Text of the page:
Most people visit the small town of Seward, Alaska, to take a half-day glacier and wildlife cruise through Kenai Fjords National Park. I arrived in Seward to board the R/V Norseman to depart for Expedition GYRE.
Organized by the Alaska Sea Life Center and the Anchorage Museum, our 14-member team comprised of scientists, artists and filmmakers has a shared vision: We want to establish a new dialogue on marine debris from the nexus of science, art and education and devise strategies for disseminating information to broad audiences, globally.
The scale and magnitude of Alaska’s marine debris problem is unlike any other I’ve experienced. The state’s 45,000-mile coastline has myriad coves and pocket beaches that capture massive quantities of debris, underscoring the fact that even the most isolated areas of our planet are not immune to the problems of ocean trash.
Every year around Mother’s Day I’m reminded of how lucky I am to have both a mother and grandmother who have been there to guide me during the challenging times in life. Recently, this got me thinking that there are probably tons of examples of great mothers in the ocean who are similarly there for their children over the years. So whether you’re a mother yourself or you completely forgot it was that time of year and you need to rush to the store today, take a minute to celebrate Mother’s Day with us and read on to find out more about some awesome ocean mothers:
Manatee mothers show a tremendous dedication to their offspring that starts with nursing within a few hours of giving birth. Their calves are usually weaned within a year, but these mothers typically stick around for up to two years, and are often found right alongside their calves. Mother manatees actively block predators by swimming in between the calf and any potential threat. Furthermore, manatee mothers not only provide their children with nutrition, but also teach them about feeding areas and preferred travel routes.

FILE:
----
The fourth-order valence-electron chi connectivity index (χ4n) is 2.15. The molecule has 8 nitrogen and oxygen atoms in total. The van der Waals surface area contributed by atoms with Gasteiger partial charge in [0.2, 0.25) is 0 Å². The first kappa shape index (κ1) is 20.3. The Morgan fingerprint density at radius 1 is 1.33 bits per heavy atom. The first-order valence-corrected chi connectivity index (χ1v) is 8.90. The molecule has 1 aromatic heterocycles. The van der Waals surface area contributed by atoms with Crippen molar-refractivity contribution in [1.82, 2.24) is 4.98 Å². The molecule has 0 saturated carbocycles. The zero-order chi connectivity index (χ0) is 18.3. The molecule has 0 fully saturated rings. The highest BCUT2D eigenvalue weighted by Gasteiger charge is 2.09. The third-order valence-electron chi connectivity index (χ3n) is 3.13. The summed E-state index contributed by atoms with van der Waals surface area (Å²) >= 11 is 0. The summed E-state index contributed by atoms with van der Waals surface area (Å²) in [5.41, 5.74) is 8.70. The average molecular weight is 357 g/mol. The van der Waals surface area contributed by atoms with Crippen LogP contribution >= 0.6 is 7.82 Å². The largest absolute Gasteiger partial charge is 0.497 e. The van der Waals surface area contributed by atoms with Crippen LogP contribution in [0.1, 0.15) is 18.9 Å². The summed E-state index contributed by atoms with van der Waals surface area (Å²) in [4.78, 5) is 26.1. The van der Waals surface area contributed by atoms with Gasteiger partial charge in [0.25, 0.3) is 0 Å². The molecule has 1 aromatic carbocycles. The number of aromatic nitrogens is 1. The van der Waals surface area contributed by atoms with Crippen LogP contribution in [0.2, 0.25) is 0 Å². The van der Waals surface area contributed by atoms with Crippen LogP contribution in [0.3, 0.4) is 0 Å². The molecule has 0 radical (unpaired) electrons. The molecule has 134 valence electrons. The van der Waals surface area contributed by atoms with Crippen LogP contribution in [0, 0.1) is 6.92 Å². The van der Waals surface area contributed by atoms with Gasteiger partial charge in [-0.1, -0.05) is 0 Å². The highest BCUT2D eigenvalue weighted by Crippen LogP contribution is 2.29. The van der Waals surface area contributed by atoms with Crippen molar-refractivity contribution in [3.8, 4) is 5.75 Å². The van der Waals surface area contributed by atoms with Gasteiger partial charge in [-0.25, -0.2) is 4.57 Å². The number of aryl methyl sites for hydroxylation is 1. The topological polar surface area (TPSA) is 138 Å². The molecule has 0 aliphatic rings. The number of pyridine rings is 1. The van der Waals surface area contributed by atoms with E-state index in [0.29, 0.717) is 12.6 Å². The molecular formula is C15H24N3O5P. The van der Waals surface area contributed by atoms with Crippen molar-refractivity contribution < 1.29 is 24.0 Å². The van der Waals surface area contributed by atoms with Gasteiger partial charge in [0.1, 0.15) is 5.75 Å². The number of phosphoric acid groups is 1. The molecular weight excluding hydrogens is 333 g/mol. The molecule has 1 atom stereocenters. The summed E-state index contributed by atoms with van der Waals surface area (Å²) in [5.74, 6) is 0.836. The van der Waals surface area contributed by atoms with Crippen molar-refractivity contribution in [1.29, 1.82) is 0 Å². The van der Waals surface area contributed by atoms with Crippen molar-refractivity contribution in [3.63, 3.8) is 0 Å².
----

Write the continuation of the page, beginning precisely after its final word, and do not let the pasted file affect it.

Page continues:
It’s been a busy year so far, and we’re only finishing the first full week of 2013. To start off the new year, here are the top five tweets that attracted the most attention in the Twittersphere over the last week:
1. Trapped killer whales freed by shifting ice
BREAKING: Multiple reports say the 12 killer whales trapped in sea ice in Quebec have been freed by shifting ice: ocean.ly/UPKPtR
A group of killer whales surrounded by ice off the coast of Canada were deemed to have a grim future, but an unexpected shift in wind current moved the ice in a way that allowed them to escape. This surprise happy ending garnered the most attention of our ocean followers this week. This tweet also took away the most favorites.